1. The ability to incorporate user and stakeholder feedback early in the development cycle helps ensure that a successful product is built with the features that reflect current business needs. Agile allows suggestions to be added in earlier instead of later, when changes are more costly. This is a huge improvement over waterfall methods, where initial requirements analysis and then development can cause a gap of years between initial request for software, and the final delivery, creating “feature creep” in order to bring the product up to date. “In healthcare, things change quickly and the information environment is extremely complex,” says Schiel. “Healthcare providers often don’t know exactly what they need, until you start building; or, until they get hit by a circumstance they hadn’t foreseen, and realize that they need an additional feature to deal with it. Waterfall doesn’twork at all well in this type of situation, while agile allows the flexibility to make these needed changes and updates during development.”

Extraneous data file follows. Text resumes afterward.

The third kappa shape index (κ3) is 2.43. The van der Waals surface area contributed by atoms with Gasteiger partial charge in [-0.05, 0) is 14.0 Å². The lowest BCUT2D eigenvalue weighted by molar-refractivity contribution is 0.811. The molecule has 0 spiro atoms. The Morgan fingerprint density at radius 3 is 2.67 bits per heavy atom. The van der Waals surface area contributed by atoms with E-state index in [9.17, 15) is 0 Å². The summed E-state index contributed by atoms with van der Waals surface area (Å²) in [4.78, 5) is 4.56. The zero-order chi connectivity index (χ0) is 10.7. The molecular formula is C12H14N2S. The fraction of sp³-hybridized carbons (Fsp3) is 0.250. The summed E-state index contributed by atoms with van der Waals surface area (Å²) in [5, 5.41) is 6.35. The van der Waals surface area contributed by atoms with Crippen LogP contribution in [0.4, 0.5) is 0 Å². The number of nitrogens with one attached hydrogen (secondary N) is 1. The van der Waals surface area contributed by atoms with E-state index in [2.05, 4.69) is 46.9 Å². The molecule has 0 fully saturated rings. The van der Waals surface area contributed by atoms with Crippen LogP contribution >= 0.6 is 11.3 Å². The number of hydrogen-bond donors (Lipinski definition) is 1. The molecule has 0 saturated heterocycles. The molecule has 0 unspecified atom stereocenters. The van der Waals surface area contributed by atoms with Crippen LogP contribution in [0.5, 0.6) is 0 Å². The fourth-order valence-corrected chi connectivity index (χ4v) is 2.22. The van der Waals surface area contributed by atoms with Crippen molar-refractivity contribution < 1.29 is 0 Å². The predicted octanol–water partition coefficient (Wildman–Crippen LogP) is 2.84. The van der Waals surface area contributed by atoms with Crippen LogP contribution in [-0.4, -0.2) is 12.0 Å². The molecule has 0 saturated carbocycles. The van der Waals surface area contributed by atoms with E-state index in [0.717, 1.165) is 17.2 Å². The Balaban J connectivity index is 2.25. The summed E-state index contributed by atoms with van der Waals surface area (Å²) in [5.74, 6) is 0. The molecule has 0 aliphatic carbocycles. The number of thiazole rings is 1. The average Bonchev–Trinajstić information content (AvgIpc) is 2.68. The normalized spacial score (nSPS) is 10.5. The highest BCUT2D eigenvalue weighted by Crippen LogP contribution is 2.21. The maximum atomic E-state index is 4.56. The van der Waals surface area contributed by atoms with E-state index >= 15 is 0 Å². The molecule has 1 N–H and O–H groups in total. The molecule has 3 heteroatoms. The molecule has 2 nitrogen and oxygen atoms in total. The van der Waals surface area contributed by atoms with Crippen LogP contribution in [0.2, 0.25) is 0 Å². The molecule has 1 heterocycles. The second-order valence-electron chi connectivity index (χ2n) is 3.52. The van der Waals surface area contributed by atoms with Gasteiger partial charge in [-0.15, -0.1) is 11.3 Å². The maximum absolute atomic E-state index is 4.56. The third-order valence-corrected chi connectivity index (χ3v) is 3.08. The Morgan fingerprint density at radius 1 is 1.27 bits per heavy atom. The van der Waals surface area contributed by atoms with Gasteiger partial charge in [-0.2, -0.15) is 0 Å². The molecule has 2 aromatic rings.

1. Development with agile is more transparent, with working features that can be demonstrated in a deployment context at the end of each sprint. Stakeholders can see visible proof of project progress, and initial testing done.